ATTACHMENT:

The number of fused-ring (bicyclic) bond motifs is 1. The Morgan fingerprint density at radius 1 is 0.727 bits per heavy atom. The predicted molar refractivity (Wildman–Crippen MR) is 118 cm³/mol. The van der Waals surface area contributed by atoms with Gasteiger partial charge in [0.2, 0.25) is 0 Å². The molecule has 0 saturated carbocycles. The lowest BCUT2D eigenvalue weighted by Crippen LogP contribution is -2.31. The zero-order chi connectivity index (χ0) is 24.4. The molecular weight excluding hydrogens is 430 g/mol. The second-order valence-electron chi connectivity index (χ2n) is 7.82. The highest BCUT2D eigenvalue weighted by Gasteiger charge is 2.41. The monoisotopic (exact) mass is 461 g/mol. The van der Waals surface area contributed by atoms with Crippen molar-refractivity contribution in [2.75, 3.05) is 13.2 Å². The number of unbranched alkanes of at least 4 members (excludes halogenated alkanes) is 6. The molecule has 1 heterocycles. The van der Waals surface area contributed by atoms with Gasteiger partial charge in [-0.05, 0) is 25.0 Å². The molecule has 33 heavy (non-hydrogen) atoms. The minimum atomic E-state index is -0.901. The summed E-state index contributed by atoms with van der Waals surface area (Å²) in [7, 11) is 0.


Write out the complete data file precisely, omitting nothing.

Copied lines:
The number of fused-ring (bicyclic) bond motifs is 1. The Morgan fingerprint density at radius 1 is 0.727 bits per heavy atom. The predicted molar refractivity (Wildman–Crippen MR) is 118 cm³/mol. The van der Waals surface area contributed by atoms with Gasteiger partial charge in [0.2, 0.25) is 0 Å². The molecule has 0 saturated carbocycles. The lowest BCUT2D eigenvalue weighted by Crippen LogP contribution is -2.31. The zero-order chi connectivity index (χ0) is 24.4. The molecular weight excluding hydrogens is 430 g/mol. The second-order valence-electron chi connectivity index (χ2n) is 7.82. The highest BCUT2D eigenvalue weighted by Gasteiger charge is 2.41. The monoisotopic (exact) mass is 461 g/mol. The van der Waals surface area contributed by atoms with Crippen molar-refractivity contribution in [2.75, 3.05) is 13.2 Å². The number of unbranched alkanes of at least 4 members (excludes halogenated alkanes) is 6. The molecule has 1 heterocycles. The van der Waals surface area contributed by atoms with Gasteiger partial charge in [-0.05, 0) is 25.0 Å². The molecule has 33 heavy (non-hydrogen) atoms. The minimum atomic E-state index is -0.901. The summed E-state index contributed by atoms with van der Waals surface area (Å²) in [7, 11) is 0.